Not too boring, I hope. I'm sure I'll play with this more later. What I find really intriguing is thinking about how we perceive what we see, the cues we use to judge relationships and distance, and how those cues can be manipulated to fool us. It's pretty subtle and almost always completely unconscious. The eye-brain connection is an amazing thing.

Wednesday, October 25, 2006

Charles Addams Bio Review

Cartoonist Edward Sorel has written a nice review of a new biography of Charles ("Addams Family") Addams for the New York Observer. I knew little of Addams other than his work, and the glimpses Sorel offers of Addams's life, his own regard for Addams, and the way things worked during the glory days of The New Yorker magazine made interesting reading, I thought.

If nothing else, it makes one long for the days a cartoonist had a shot at ladies like Jacqueline Kennedy, Greta Garbo and Joan Fontaine.

Tuesday, October 24, 2006

Revenge of the Infernal Machine

Back on October 15, I posted a short video of a contraption I built and challenged you to guess what it was. Opinions included something "for Halloween," "a medieval torture device," "automatic dog skritcher," "newfangled sock dryer," "Gertie's toothbrush," and "editor motivator."

Jim, who wrote that "It's for Halloween. Exactly what, I do not know..." was half right, although I don't know how much credit he deserves since "Halloween" was one of the tags I put on the video. (You wouldn't cheat, would you Jim?) I think the two clips below, showing the next step in the process, will clarify everything.

If you take the contraption, paint it black, add styrofoam balls and tulle, and paint them fluorescent green, you get this:

Then you paint on black eyes, wait until dark, turn on a black light, and get this hard-to-photograph apparition:

You'll have to trust me that it looks better in person, and will look WAY better behind a bush and under a tree in my front yard on Halloween, where vaporous spirits have been known to erupt from the ground one night each year.

I trust no one thinks me less manly because I know what tulle is.

Sunday, October 22, 2006

I Got a Rock

My wife and I went to the Charles M. Schulz museum on Saturday for an afternoon of special events. First was a showing of "It's the Great Pumpkin Charlie Brown" in the museum's swell little theater. As we sat down, we both realized it'd been years since we'd actually watched the show, and the experience of seeing it projected large with a hundred or so other people was unexpectedly entertaining. There's something very cool about watching it with a crowd that laughs and says "Aww" at all the right parts. There were also a lot of very cute children--some costumed for the occasion--and, for some reason, a full TV camera crew skulking about taping everything. We never quite figured that out.

After the screening and a quick snack at The Warm Puppy Cafe at
Mr. Schulz's ice rink next door, we made our way to the event I was most interested in: a panel discussion by four professional cartoonists on their work and the impact of "Peanuts" on their lives. The guests were Keith Knight ("The K Chronicles"), Darrin Bell ("Candorville" and "Rudy Park"), Michael Jantze ("The Norm"), and Paige Braddock ("Jane's World"). I didn't take notes for a detailed report, but I did walk away with two or three new thoughts about the art and craft of cartooning that made it a good day for me.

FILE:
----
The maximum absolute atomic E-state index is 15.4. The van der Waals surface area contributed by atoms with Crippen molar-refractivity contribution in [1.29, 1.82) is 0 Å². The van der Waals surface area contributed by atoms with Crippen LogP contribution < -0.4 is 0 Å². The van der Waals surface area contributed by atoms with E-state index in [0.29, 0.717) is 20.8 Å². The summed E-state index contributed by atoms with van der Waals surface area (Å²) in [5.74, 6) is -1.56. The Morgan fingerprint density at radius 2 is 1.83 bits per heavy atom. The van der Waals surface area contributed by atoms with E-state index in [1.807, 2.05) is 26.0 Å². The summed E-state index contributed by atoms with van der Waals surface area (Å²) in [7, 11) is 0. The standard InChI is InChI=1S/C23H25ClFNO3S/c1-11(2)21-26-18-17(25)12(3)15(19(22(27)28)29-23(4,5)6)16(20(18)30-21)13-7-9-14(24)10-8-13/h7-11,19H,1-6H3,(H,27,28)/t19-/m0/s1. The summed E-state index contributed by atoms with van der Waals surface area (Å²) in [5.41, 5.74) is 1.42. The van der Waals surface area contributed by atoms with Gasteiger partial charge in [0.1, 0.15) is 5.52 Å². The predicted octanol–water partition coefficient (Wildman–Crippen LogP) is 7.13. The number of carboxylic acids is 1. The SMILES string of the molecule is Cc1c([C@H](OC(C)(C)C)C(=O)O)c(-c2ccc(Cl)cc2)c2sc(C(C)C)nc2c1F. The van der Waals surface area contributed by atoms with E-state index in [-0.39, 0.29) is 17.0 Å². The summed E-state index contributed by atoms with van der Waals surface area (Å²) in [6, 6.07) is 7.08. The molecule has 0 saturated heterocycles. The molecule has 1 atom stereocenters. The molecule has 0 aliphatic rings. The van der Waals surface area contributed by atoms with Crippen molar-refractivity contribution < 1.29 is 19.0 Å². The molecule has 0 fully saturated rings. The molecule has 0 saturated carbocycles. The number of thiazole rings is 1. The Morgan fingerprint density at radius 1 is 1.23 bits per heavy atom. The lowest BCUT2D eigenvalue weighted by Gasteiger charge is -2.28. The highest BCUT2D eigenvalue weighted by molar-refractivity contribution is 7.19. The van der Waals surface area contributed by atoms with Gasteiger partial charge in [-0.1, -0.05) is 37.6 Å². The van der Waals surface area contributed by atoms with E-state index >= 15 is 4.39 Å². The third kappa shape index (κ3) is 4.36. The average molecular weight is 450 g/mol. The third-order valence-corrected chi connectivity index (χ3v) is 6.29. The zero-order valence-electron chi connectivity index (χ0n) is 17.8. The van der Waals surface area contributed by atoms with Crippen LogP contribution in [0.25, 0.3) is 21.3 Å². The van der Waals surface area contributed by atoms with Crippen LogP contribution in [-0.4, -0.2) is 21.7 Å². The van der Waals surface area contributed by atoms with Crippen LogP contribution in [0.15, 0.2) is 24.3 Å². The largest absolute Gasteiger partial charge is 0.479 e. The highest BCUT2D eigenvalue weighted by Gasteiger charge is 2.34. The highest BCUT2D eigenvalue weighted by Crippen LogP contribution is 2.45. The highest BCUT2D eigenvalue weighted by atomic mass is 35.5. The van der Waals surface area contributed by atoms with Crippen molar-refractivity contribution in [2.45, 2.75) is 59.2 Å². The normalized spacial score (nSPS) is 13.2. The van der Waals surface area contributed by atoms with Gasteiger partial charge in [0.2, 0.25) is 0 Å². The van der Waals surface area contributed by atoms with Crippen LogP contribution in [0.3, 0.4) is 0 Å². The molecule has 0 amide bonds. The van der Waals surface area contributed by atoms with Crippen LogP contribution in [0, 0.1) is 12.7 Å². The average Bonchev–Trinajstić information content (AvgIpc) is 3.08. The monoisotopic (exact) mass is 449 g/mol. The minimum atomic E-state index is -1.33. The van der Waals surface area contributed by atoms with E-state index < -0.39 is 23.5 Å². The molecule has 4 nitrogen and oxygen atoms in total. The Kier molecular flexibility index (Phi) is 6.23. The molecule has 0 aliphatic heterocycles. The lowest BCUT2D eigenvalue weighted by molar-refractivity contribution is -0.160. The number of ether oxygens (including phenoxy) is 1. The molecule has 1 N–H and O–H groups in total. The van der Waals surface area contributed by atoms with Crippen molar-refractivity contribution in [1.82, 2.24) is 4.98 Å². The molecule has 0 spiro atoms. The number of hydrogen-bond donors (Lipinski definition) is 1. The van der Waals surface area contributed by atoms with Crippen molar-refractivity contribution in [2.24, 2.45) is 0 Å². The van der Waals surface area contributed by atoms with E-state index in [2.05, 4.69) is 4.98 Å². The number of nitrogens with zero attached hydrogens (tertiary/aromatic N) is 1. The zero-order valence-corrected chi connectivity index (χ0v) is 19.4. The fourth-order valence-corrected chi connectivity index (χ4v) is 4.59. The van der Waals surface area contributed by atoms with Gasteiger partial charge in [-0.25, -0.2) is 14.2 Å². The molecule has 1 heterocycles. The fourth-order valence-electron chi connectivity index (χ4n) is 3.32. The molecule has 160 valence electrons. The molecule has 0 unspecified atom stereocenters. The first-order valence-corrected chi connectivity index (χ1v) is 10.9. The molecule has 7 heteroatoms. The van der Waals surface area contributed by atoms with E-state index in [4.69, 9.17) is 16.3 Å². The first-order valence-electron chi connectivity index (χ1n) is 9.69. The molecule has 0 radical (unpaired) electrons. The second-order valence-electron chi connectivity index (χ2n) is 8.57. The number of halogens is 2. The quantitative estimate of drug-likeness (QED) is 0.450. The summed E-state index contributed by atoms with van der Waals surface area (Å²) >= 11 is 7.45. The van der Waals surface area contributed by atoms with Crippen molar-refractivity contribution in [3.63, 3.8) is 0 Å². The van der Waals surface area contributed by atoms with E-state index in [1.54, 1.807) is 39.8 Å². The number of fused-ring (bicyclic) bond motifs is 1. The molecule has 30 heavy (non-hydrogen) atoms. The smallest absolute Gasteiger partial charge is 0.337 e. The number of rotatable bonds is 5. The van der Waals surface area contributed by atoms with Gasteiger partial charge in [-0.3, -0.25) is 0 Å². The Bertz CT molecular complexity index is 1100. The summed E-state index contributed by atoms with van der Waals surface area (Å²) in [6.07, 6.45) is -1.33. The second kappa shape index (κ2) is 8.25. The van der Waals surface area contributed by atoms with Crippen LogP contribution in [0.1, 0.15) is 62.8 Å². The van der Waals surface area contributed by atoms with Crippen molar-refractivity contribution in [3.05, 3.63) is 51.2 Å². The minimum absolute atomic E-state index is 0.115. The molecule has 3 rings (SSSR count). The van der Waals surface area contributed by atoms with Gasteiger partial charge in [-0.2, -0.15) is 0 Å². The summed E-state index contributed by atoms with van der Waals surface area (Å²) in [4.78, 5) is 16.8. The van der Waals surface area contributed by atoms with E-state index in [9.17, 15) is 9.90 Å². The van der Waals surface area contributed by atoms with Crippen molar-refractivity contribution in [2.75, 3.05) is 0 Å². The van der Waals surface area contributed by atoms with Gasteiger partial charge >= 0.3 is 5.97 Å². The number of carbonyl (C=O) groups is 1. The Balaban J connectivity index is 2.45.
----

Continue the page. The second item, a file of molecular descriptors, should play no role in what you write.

Keith Knight, Darrin Bell, Paige Braddock, Michael Jantze

I was excited to meet Darrin face-to-face. In addition to his paying job(s), Darrin operates Toontalk, one of the few places where professionals and amateurs can meet on the Web to talk about cartooning. So I wanted to thank him for doing that, he had some nice things to say about Mom's Cancer, and we had a good three-minute conversation before he had to go sign books.

I'd briefly met Keith before, at the Alternative Press Expo (APE) in San Francisco, after exchanging a couple of e-mails with him. I reintroduced myself and met Keith's wife Kerstin, who was terrific. Kerstin had a potentially cancerous health scare a while ago (I'm not divulging anything personal; Keith wrote about it in his comic), which is why I got in touch with him in the first place. Kerstin's tumor was large and serious but benign, she looks great, and while the cartoonists were put to work my wife and I enjoyed several minutes talking with her.

All in all, a couple of hours well spent.

Saturday, October 21, 2006

Fantastic Voyage

Very deliberately returning to the utterly trivial....

I've been playing around lately with a Photoshop process called the "tilt-shift miniature fake" technique. It's definitely fun and I think the results look pretty cool.

I recall seeing photos a while ago by a photographer named Olivo Barbieri, who shot aerial pictures of famous places using a complex and expensive tilt-shift lens, which allowed him to leave certain parts of the image in focus and others out. One interesting side effect of the process is that it mimicks the narrow depth of field one gets when taking pictures of miniatures. In other words, it makes the real things look like models.

Just a few days ago I came across a tutorial for faking the same effect using Photoshop. I won't go into details--the tutorial covers it pretty well, although I tweaked it some--but here are some of my better results. Remember, these all began as actual photos of full-size objects. Some are more successful than others.

A parking lot by a rail line near Venice, Italy. To the extent this "works" (and this isn't one of my best ones), it's helped by the high point of view that matches the angle at which a person would look at a miniature model. I kept the yellow light pole in focus by masking it from the blurring effect; I think that really helps sell the illusion.